Embracing Augmentative and Alternative Communication (AAC) for Kids with Childhood Apraxia of Speech
Communication is a fundamental human right. Yet, for children with Childhood Apraxia of
Speech (CAS), this right can be particularly challenging to achieve. Any parents on this apraxia journey know that it can be a long and tedious road. However, Augmentative and Alternative communication (AAC) can help kids with apraxia “bridge the gap” and accurately express their wonderful thoughts, while they work to achieve clear speech.
AAC refers to a range of communication methods and tools that help individuals express
themselves when traditional verbal communication is difficult or impossible. AAC can take the form of communication boards, picture exchange systems, speech-generating devices, or even apps on tablets or smartphones. For children with CAS, AAC can be a lifeline to effective communication.
One common misconception about AAC is that using it will hinder a child's development of verbal speech. However, research has consistently shown that this is not the case. In fact, AAC can complement and support the development of verbal speech for children with CAS.
As a pediatric speech-language pathologist, I have witnessed countless instances where AAC
has aided children in rehearsing the motor plans needed for speech production. Many kids use AAC devices to play a word or phrase repeatedly and then attempt to imitate it verbally. This process helps them refine their speech motor skills, ultimately leading to improved intelligibility.
However, we must also acknowledge that some people with apraxia of speech are always going to have difficulty producing clear verbal speech, and AAC may be a better system of communication indefinitely. We shouldn’t be using AAC with the hopes of our kids eventually growing out of it. We should be implementing AAC, simply because we want our kids to communicate effectively, regardless of the medium.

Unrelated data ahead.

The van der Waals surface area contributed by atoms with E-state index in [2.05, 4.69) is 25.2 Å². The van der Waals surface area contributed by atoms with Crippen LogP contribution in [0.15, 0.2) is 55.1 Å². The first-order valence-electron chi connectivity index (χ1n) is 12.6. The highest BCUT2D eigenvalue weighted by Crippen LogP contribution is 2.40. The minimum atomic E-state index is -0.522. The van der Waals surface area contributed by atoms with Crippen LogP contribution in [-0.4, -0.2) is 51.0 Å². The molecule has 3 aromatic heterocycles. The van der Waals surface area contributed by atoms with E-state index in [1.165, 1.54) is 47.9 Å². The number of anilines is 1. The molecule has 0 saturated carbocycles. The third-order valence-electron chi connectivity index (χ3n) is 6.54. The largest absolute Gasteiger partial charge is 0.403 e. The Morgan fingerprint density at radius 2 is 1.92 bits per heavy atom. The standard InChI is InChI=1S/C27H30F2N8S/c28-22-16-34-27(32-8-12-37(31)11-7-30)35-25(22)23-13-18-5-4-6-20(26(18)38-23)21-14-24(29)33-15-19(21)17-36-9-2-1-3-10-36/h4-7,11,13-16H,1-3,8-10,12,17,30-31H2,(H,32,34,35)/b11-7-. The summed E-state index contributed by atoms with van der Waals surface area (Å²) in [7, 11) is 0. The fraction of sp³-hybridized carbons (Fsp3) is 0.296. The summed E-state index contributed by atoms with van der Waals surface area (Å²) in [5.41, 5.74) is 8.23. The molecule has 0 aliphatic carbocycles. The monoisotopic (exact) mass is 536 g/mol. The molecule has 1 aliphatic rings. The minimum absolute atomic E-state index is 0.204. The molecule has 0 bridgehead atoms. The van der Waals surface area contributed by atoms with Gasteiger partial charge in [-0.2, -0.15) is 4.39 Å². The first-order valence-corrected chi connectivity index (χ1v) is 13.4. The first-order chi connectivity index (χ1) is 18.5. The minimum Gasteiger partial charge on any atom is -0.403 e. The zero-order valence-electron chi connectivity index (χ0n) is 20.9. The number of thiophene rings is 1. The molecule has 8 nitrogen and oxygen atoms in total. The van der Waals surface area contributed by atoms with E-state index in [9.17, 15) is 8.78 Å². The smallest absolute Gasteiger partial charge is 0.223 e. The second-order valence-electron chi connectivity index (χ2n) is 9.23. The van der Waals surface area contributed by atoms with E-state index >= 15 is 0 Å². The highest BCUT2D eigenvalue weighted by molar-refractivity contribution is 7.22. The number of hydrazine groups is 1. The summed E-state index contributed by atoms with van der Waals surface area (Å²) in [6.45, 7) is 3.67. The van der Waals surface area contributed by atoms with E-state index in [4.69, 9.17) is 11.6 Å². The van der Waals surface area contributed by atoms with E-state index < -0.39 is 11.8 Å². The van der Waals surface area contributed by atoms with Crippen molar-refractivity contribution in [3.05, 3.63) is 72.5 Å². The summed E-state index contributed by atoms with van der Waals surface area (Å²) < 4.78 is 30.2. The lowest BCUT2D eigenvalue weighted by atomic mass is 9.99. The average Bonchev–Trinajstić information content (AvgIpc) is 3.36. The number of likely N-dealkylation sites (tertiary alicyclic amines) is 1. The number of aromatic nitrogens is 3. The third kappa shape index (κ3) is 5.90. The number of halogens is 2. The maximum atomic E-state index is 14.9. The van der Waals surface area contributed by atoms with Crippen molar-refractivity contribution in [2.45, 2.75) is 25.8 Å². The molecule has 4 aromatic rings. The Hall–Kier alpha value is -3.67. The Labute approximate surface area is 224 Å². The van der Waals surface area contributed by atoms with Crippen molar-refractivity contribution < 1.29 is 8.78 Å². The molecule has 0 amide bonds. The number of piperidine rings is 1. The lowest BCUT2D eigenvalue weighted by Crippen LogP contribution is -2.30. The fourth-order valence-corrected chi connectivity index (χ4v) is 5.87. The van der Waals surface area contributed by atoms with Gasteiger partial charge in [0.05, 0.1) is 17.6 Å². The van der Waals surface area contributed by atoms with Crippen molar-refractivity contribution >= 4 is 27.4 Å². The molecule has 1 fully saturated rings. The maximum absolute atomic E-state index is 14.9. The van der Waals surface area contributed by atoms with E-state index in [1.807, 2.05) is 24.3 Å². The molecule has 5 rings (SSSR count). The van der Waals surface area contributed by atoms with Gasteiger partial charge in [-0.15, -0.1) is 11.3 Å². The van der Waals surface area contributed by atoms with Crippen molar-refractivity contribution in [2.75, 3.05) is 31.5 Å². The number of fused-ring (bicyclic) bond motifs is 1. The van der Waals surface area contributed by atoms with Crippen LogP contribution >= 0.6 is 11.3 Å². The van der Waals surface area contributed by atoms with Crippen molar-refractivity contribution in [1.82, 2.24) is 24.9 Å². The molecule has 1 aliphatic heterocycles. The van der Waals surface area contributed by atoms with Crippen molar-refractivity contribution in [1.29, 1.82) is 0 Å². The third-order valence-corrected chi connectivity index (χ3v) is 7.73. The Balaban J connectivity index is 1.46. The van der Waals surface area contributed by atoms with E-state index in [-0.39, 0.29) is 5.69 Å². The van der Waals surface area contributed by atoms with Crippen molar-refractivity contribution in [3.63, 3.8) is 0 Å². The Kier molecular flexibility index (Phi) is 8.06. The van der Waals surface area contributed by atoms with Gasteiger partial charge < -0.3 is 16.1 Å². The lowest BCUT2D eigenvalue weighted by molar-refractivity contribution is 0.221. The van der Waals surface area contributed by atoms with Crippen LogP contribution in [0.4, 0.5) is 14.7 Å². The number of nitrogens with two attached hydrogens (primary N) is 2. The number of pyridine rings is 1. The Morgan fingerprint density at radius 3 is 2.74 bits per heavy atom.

It is essential to acknowledge that withholding a communication system, such as AAC, from a child simply because society places more value on verbal speech is inherently ableist. Every
child deserves the opportunity to communicate their wants, needs, and ideas effectively. AAC can provide children with CAS a reliable way to express themselves, reducing frustration and enhancing their overall quality of life.
As a society, we must confront and challenge our ableist beliefs about communication. There is no one-size-fits-all approach to communication and valuing verbal speech above all else ignores the diverse needs of individuals with CAS and other communication disorders. By embracing AAC, we support children as they are and help them reach their full potential.
If you’re a parent trying to access AAC for your child, there are many avenues to explore.
1. Insurance funded devices:
In order to get a device covered by insurance, you will need to reach out to a speech-language pathologist to conduct an AAC evaluation, and guide you in the process of requesting an insurance-funded device from a funding source.
1. Self purchased:
There is also the option of purchasing a device yourself, in which case, I recommend buying an iPad (new or used) and then purchasing a communication application. My favorites are: Touch Chat w/ Wordpower, TD Snap, and Proloquo2Go. These range from $50 - $299.99, TD Snap being the most affordable of the three.
1. Nonprofit organizations:
Some nonprofit organizations, such as Lilly’s Voice ( https://www.lillysvoice.org/ ) work to
provide AAC devices to families in need of support. You can join their waitlist to potentially
receive a funded device through their organization. The Apraxia Foundation is also providing
grants for the self-funded AAC like Touch Chat at this time
You can request an AAC evaluation through the public schools and potentially get a device
funded this way, if they determine that your child qualifies for needing the support of assistive technology. The (possible) downsides to this method: the device is property of the school and must be returned if/when child leaves that school site, and oftentimes school speech therapists will not be open to parents editing or changing the device in any way. However, this varies person to person.
Communication is a basic human right, and no child should be denied the opportunity to
express themselves effectively. For children with Childhood Apraxia of Speech, AAC can be a game-changer, providing a means to bridge the gap between their thoughts and their ability to articulate them verbally. It's time we recognize the value of AAC as a powerful tool for children with CAS, dispel the myth that it hinders oral word output, and confront ableist beliefs that may be holding our children back. Together, we can ensure that every child has the means to communicate all of their wants, needs, and ideas, in the easiest way accessible to them.
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